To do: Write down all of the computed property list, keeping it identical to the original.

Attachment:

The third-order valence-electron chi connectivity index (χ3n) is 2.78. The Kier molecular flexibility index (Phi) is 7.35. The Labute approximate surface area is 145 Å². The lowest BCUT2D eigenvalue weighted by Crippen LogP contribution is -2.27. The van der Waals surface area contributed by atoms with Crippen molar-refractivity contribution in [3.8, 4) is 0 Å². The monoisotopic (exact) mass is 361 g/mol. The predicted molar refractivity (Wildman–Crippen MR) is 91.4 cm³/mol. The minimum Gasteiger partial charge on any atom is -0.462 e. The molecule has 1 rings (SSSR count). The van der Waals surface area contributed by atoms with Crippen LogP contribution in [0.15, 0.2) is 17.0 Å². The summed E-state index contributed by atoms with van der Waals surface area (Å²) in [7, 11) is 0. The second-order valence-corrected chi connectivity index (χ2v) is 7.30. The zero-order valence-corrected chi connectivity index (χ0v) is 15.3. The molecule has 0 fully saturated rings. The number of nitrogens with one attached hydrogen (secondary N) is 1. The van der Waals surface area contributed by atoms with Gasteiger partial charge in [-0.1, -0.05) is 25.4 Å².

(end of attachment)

The third-order valence-electron chi connectivity index (χ3n) is 2.78. The Kier molecular flexibility index (Phi) is 7.35. The Labute approximate surface area is 145 Å². The lowest BCUT2D eigenvalue weighted by Crippen LogP contribution is -2.27. The van der Waals surface area contributed by atoms with Crippen molar-refractivity contribution in [3.8, 4) is 0 Å². The monoisotopic (exact) mass is 361 g/mol. The predicted molar refractivity (Wildman–Crippen MR) is 91.4 cm³/mol. The minimum Gasteiger partial charge on any atom is -0.462 e. The molecule has 1 rings (SSSR count). The van der Waals surface area contributed by atoms with Crippen LogP contribution in [0.15, 0.2) is 17.0 Å². The summed E-state index contributed by atoms with van der Waals surface area (Å²) in [7, 11) is 0. The second-order valence-corrected chi connectivity index (χ2v) is 7.30. The zero-order valence-corrected chi connectivity index (χ0v) is 15.3. The molecule has 0 fully saturated rings. The number of nitrogens with one attached hydrogen (secondary N) is 1. The van der Waals surface area contributed by atoms with Gasteiger partial charge in [-0.1, -0.05) is 25.4 Å².